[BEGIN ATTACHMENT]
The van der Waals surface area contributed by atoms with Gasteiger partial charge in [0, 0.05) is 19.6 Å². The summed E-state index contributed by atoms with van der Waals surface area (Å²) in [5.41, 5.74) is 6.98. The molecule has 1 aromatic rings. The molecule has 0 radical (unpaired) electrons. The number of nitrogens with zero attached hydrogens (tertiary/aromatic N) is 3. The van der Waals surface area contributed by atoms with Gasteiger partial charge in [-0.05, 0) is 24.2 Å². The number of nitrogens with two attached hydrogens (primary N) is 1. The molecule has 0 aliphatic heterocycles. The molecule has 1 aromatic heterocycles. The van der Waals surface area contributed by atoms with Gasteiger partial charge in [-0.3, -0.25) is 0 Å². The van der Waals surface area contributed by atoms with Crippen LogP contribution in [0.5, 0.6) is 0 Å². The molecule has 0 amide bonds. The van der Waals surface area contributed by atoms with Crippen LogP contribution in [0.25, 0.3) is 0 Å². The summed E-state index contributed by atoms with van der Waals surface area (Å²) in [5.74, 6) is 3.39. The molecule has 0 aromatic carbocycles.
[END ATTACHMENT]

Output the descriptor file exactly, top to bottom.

The van der Waals surface area contributed by atoms with Gasteiger partial charge in [0, 0.05) is 19.6 Å². The summed E-state index contributed by atoms with van der Waals surface area (Å²) in [5.41, 5.74) is 6.98. The molecule has 1 aromatic rings. The molecule has 0 radical (unpaired) electrons. The number of nitrogens with zero attached hydrogens (tertiary/aromatic N) is 3. The van der Waals surface area contributed by atoms with Gasteiger partial charge in [-0.05, 0) is 24.2 Å². The number of nitrogens with two attached hydrogens (primary N) is 1. The molecule has 0 aliphatic heterocycles. The molecule has 1 aromatic heterocycles. The van der Waals surface area contributed by atoms with Gasteiger partial charge in [-0.3, -0.25) is 0 Å². The van der Waals surface area contributed by atoms with Crippen LogP contribution in [0.5, 0.6) is 0 Å². The molecule has 0 amide bonds. The van der Waals surface area contributed by atoms with Crippen LogP contribution in [0.25, 0.3) is 0 Å². The summed E-state index contributed by atoms with van der Waals surface area (Å²) in [5.74, 6) is 3.39. The molecule has 0 aromatic carbocycles.